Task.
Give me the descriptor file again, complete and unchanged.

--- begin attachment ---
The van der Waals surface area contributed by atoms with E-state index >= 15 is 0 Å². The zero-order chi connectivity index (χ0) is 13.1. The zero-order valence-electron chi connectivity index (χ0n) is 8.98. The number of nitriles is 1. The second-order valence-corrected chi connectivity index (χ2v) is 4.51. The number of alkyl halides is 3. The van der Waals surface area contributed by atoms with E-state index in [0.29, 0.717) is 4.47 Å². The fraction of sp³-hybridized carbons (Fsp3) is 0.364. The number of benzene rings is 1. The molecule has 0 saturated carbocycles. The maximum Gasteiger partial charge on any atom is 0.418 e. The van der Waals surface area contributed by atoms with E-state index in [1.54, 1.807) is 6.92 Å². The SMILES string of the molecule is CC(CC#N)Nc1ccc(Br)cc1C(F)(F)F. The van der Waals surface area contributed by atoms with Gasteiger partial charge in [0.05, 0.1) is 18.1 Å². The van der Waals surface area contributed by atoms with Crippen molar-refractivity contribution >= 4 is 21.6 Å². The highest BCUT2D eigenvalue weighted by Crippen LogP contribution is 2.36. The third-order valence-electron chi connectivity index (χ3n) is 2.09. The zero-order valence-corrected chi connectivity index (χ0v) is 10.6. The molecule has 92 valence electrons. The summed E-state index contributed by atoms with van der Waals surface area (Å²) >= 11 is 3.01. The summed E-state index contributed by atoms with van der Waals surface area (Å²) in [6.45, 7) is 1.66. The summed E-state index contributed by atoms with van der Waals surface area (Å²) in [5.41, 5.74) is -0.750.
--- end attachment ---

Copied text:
The van der Waals surface area contributed by atoms with E-state index >= 15 is 0 Å². The zero-order chi connectivity index (χ0) is 13.1. The zero-order valence-electron chi connectivity index (χ0n) is 8.98. The number of nitriles is 1. The second-order valence-corrected chi connectivity index (χ2v) is 4.51. The number of alkyl halides is 3. The van der Waals surface area contributed by atoms with E-state index in [0.29, 0.717) is 4.47 Å². The fraction of sp³-hybridized carbons (Fsp3) is 0.364. The number of benzene rings is 1. The molecule has 0 saturated carbocycles. The maximum Gasteiger partial charge on any atom is 0.418 e. The van der Waals surface area contributed by atoms with E-state index in [1.54, 1.807) is 6.92 Å². The SMILES string of the molecule is CC(CC#N)Nc1ccc(Br)cc1C(F)(F)F. The van der Waals surface area contributed by atoms with Gasteiger partial charge in [0.05, 0.1) is 18.1 Å². The van der Waals surface area contributed by atoms with Crippen molar-refractivity contribution >= 4 is 21.6 Å². The highest BCUT2D eigenvalue weighted by Crippen LogP contribution is 2.36. The third-order valence-electron chi connectivity index (χ3n) is 2.09. The zero-order valence-corrected chi connectivity index (χ0v) is 10.6. The molecule has 92 valence electrons. The summed E-state index contributed by atoms with van der Waals surface area (Å²) >= 11 is 3.01. The summed E-state index contributed by atoms with van der Waals surface area (Å²) in [6.45, 7) is 1.66. The summed E-state index contributed by atoms with van der Waals surface area (Å²) in [5.41, 5.74) is -0.750.